Netanyahu Allies Try to Curb Police as Corruption Probes Wrap UpBy
Bill would stop investigators from publicizing recommendations
Law wouldn’t apply to current probes into Israeli leader
As Israeli police wrap up investigations of Prime Minister Benjamin Netanyahu, his allies in parliament are pushing through a bill that critics say could be used to silence investigators.
The proposed legislation, expected to be voted on this week, would forbid police from submitting written recommendations to the state prosecutor’s office on whether to indict a suspect. The bill was watered down earlier this month after protests prompted Netanyahu to say it shouldn’t apply to his current investigations, but opponents say it still represents
unacceptable political intervention in police work. Some say the bill could shield the prime minister, who denies any wrongdoing, in future investigations.
“It’s ludicrous legislation because there’s no precedent for legislating those two complementing law enforcement agencies,” said Yohanan Plesner, president of the Israel Democracy Institute research center, referring to police and prosecutors. “There’s no logic to it unless one wants to create some sort of deterrence vis-a-vis the police.”
Police recommendations aren’t binding on prosecutors but have the potential to shake up Israel’s political landscape, especially if the police conclude the prime minister should be charged with a crime as severe as bribery. While Netanyahu told supporters this month that he won’t resign even if police say there’s enough evidence to charge him -- noting the ultimate decision to indict rests with the attorney general -- political pressure on him to step aside would heat up.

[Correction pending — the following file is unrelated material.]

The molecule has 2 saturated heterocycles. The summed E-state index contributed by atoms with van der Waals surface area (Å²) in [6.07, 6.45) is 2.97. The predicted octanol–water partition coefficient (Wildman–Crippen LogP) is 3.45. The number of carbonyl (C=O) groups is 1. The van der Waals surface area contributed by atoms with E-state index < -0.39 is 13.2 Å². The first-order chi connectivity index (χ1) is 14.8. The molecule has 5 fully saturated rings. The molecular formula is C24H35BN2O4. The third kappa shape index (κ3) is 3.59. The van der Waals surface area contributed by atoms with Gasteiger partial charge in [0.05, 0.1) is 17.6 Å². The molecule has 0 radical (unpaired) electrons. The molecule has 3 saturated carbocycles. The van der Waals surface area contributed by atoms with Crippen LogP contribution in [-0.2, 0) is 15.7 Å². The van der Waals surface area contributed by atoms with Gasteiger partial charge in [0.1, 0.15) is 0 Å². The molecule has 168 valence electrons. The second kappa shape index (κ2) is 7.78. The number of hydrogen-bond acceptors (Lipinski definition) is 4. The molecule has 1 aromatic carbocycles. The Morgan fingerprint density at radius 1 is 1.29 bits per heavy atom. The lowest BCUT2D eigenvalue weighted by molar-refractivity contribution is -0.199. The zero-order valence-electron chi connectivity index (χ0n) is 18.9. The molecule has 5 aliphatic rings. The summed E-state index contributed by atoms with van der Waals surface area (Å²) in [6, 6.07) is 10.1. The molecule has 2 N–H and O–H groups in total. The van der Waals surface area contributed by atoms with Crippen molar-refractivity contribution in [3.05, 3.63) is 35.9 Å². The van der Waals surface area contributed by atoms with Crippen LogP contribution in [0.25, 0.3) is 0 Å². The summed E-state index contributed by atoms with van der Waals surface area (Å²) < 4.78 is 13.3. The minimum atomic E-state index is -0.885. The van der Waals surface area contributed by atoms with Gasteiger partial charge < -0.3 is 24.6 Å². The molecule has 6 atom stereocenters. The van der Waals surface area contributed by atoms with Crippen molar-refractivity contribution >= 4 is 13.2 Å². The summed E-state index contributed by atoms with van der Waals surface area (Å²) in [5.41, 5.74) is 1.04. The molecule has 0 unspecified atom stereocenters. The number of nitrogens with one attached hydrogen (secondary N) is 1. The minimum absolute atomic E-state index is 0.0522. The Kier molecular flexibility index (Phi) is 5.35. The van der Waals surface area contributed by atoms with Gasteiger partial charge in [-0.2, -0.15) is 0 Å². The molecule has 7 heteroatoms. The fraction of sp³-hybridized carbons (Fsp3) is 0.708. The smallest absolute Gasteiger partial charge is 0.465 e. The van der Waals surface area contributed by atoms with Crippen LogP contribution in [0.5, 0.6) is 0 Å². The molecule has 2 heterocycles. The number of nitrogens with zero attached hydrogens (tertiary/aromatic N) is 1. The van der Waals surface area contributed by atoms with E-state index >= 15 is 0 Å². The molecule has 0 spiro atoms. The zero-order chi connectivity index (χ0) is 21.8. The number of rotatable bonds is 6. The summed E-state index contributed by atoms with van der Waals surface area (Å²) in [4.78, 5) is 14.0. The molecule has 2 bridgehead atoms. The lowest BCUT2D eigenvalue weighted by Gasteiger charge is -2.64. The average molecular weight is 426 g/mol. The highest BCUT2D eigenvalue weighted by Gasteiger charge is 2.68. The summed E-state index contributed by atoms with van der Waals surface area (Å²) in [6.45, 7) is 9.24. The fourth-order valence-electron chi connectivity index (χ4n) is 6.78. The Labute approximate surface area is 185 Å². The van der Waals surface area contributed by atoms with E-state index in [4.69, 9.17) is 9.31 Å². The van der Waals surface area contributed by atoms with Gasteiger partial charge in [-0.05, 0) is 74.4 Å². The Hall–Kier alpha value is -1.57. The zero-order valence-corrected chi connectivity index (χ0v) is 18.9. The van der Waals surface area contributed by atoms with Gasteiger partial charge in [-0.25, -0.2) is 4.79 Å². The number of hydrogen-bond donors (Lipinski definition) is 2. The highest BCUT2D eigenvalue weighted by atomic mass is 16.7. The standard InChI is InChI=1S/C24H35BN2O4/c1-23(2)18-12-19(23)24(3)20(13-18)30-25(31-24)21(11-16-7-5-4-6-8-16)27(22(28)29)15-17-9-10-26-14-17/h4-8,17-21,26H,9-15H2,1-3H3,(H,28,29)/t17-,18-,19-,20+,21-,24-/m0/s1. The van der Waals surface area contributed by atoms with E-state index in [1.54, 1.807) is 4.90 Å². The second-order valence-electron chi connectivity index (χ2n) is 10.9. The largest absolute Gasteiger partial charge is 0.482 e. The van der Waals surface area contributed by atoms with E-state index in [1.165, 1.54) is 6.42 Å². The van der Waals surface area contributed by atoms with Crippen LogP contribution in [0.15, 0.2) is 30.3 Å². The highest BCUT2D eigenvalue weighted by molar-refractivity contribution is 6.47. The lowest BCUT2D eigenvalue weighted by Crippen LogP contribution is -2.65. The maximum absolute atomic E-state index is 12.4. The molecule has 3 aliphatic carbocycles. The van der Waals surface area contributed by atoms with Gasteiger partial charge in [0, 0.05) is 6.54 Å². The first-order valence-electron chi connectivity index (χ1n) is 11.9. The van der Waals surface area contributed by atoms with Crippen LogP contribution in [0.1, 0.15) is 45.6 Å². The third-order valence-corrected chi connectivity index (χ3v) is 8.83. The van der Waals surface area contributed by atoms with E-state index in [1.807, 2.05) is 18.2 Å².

Police are expected to make their recommendations in coming weeks after questioning Netanyahu seven times in connection with two corruption cases. In one, he’s suspected of illicitly receiving tens of thousands of dollars worth of cigars and champagne from wealthy friends, including the Hollywood producer Arnon Milchan, whose films include “Pretty Woman” and “Fight Club.” In the second, he’s accused of offering to secure legislation that would benefit a major newspaper publisher in return for favorable coverage; the bill never passed.
Netanyahu repeatedly has denied wrongdoing in the two cases. His office did not respond to a request for comment for this story.
In a third major bribery case, involving the government purchase of submarines from Germany, the prime minister has not been named as a suspect but at least two of his confidants are being investigated on suspicion of wrongdoing.
Relations between Netanyahu and the police have soured as the investigations drag on, nearly a year after they broke out into the open. The prime minister and his supporters have accused police of deliberately leaking information about the investigations to Israeli media, claiming he’s the target of an organized campaign by the press and left-wing opponents to unseat him. Thousands of Israelis have taken to the streets in recent weekends, rallying against government corruption and calling on Netanyahu to step down.
Netanyahu’s political rivals point to the proposed legislation as evidence of a corrupt government focused solely on saving the prime minister, the longest-serving Israeli leader since founding father David Ben-Gurion.
“They live in their own country, a corrupt country where everything is aimed at one goal -– to serve the ruler,” said Yesh Atid chairman Yair Lapid, who is seen as a top contender for prime minister in the next election.
Netanyahu allies see it differently. Coalition whip David Amsalem, one of the bill’s strongest backers, said last week that some 80 percent of cases in which police recommend indictments ultimately are closed without charges.
“In the meantime,” he said, “great damage was done to the people affected.”